Thursday sets the stage for arguably the Chiefs’ biggest early season game since the Broncos traveled to Kansas City for a Thursday night affair in week two of 2015. The Chiefs would fall in that game 31-24 to the eventual Super Bowl champions. Kansas City would start the season 1-5 before rattling off 11 consecutive wins, including their first playoff win in more than two decades.
Fast forward two years and the Chiefs get a great opportunity to show the national media, football fans across the country and their fans how close this roster is to attain that elusive championship. Andy Reid and Bill Belichick are arguably two of the best coaches in the league at exploiting the other teams weaknesses in scheme and player technique. Here are some key points to remember for the Thursday night match-up.
Avoid 3rd and outs and no huddle
The Patriots like to run their no huddle offense after an explosive play (20 yards or more) or if the opposing offense goes three and out. New England likes to keep the opposing defense from making adjustments in this personnel packages. The strategy also forces the opponent to develop sloppiness in their technique and wear down by the 4th quarter. Sustainable drives by the offense and limiting explosive plays will be big.
Use a five-man front for pressure on Tom Brady
Bob Sutton utilized the five-man front in the Chiefs initial battle on Monday Night Football in 2014. Justin Houston and Tamba Hali were aligned in wide nine tech. Jaye Howard and Allen Bailey were in three or five techs depending on the formation and Dontari Poe was in a zero tech. Sutton and the front five made the pocket uncomfortable for Brady and minimized their effectiveness in the run.
It also gave them versatility in their blitzes, games and twist. The Chiefs have an effective six-man rotation on the defensive line to keep this pressure up for four quarters. It stands as the best option to disrupt the rhythm of Brady and his receivers while challenging a very good offensive line.
When the Chiefs utilized their four-man front in the 2015 playoff game, Brady consistently found time to survey the field unless a blitz came through the A gaps.
Brady’s accuracy looked in mid-season form during their week three preseason game against the Lions and a lot of it is due to his footwork and a clean pocket allowing him to stay on his spot rather than rush his throws.
Attacking the interior offensive line
Bill Belichick’s defense will likely attack one of the Chiefs weaknesses right now along their interior offensive line. Bryan Witzmann has trouble with defenders getting into his chest because of how high his shoulder pads are out of his stance. He gets pushed into the backfield at times and forces the running to go wider.
Laurent Duvernay-Tardif battles at times with beating a defender to the spot and will struggle at sticking with his initial pass protection assignment because of a delayed blitz, loop or game. Mitch Morse at times struggles with the defensive tackle head up on him.
The Patriots also tested the Chiefs in their playoff battle with creative overload blitzes away from back side protection, which flushed Alex Smith from the pocket.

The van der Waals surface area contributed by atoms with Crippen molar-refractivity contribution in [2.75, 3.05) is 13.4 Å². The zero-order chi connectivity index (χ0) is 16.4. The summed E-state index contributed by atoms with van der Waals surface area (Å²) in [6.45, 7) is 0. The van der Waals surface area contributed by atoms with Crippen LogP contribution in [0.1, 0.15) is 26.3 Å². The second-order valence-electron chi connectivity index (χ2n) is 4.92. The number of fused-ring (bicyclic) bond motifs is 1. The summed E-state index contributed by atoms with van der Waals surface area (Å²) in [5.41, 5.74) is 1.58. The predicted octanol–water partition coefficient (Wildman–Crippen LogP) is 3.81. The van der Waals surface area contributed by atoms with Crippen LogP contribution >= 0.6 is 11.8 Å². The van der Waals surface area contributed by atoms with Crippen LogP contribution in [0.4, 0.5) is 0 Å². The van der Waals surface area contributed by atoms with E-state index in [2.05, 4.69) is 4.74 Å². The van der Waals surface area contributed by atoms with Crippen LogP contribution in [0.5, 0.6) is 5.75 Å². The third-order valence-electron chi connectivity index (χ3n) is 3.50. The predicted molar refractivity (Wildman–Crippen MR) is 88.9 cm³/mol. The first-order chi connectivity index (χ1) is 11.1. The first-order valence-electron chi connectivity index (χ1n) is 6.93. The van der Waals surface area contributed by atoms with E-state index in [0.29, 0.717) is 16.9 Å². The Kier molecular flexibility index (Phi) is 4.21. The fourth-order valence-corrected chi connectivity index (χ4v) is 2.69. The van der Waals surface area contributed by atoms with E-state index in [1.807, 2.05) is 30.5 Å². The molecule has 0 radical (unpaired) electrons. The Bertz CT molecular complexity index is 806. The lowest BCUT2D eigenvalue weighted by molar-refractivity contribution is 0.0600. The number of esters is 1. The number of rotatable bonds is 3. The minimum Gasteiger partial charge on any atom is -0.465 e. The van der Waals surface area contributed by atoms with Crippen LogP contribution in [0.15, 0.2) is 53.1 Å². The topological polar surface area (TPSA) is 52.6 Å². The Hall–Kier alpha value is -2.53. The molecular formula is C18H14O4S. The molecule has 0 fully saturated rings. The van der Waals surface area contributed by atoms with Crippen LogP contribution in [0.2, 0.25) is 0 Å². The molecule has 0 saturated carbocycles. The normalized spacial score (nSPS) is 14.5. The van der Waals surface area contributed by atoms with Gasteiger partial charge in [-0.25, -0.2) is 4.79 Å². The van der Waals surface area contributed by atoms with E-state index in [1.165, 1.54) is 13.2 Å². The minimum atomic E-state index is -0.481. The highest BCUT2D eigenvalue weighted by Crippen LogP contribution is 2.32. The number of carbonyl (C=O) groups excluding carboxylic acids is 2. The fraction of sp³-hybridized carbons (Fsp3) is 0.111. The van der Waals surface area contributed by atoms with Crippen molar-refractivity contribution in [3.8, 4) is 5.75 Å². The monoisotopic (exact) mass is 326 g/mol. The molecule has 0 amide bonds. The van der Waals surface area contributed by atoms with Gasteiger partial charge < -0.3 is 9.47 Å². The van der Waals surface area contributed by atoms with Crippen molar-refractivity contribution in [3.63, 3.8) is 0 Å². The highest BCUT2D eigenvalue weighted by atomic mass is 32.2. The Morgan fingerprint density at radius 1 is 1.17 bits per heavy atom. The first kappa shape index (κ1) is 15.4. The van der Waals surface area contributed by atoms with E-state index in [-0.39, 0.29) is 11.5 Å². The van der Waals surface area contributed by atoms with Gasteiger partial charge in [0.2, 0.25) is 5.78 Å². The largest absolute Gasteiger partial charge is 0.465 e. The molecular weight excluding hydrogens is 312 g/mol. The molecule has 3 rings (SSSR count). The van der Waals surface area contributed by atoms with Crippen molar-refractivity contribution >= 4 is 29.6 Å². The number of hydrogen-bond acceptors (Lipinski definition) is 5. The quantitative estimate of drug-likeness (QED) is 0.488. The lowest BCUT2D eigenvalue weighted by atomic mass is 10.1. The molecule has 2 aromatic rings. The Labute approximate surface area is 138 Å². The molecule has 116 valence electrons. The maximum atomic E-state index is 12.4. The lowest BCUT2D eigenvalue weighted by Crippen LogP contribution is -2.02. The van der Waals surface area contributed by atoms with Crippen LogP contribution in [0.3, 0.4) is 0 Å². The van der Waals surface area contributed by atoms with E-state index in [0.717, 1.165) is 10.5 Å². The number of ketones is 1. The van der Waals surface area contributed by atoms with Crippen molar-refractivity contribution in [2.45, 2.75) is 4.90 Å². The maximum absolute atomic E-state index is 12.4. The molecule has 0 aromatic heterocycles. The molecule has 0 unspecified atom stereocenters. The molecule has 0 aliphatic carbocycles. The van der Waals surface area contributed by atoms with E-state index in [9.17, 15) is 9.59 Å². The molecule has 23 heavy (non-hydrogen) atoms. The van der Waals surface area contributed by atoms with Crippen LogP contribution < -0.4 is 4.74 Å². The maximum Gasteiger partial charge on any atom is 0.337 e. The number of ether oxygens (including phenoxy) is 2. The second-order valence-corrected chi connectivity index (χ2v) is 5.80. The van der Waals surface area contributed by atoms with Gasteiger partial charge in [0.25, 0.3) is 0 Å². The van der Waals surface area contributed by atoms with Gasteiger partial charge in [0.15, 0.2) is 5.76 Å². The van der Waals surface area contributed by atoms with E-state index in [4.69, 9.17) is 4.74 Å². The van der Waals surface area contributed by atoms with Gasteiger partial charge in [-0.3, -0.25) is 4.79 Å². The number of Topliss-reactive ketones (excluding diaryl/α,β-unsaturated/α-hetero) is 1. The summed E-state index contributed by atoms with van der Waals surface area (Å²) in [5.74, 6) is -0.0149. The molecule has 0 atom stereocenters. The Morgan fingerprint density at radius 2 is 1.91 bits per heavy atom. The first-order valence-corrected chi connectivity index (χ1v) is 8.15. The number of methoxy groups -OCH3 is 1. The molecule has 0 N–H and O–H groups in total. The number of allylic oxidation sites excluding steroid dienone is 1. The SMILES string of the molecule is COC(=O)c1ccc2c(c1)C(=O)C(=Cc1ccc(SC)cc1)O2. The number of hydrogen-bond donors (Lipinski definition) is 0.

Expect run blitzes
The Chiefs run game on offense will likely see some well timed run blitzes. New England ran some of those blitzes in the playoff game. Sometimes it was a corner blitz coming off the edge or a blitzes crashing down on the backside.
The Bengals and Seahawks were both effective in the preseason with these blitzes and the Patriots will likely try them as well. A way to counter some of those run blitzes will be with the ghost motion from Tyreek Hill and De’Anthony Thomas on some of their stretch plays, along with effective blocking for some cutback lanes.
Bracket coverage and a safety over top
The Patriots want to take away the biggest threats that make an offense tick. On Monday Night Football in 2014, the Patriots always had two defenders accounting for Jamaal Charles’ every move. Reid was able to utilize shifts, misdirection and Travis Kelce to counter the Patriots decision.
When the 2015 playoff game arrived the Patriots challenged the Chiefs offense to step up by taking away the run game with blitzes and bracketing Kelce on a majority of plays. Jason Avant and Albert Wilson both answered the call at times but the team needed others to step up.
The Patriots will likely force Smith to challenge them deep. They will want to take Kelce and Tyreek Hill out with bracket coverage. And expect the Patriots to roll a safety over top with a cornerback in off coverage to keep themselves from being beat deep.
New England will want the Chiefs to beat them with Smith’s deep ball, Chris Conley, Wilson, Demetrius Harris and the interior offensive line. Kansas City can counter this two ways.
The first is utilizing bunch coverage with Kelce and Hill together or both of them on opposite sides of the field.
The second way is to align them together as decoys in the trips formation to take advantage of multiple one-on-one match-ups elsewhere or to get either one of their play-makers open.
The atmosphere will be electric on Thursday night and so can the Chiefs if they can effectively execute the points above.
Nick Jacobs is a contributing writer for ChiefsDigest.com. Use the contact page to reach him or find him on Twitter: @Jacobs71.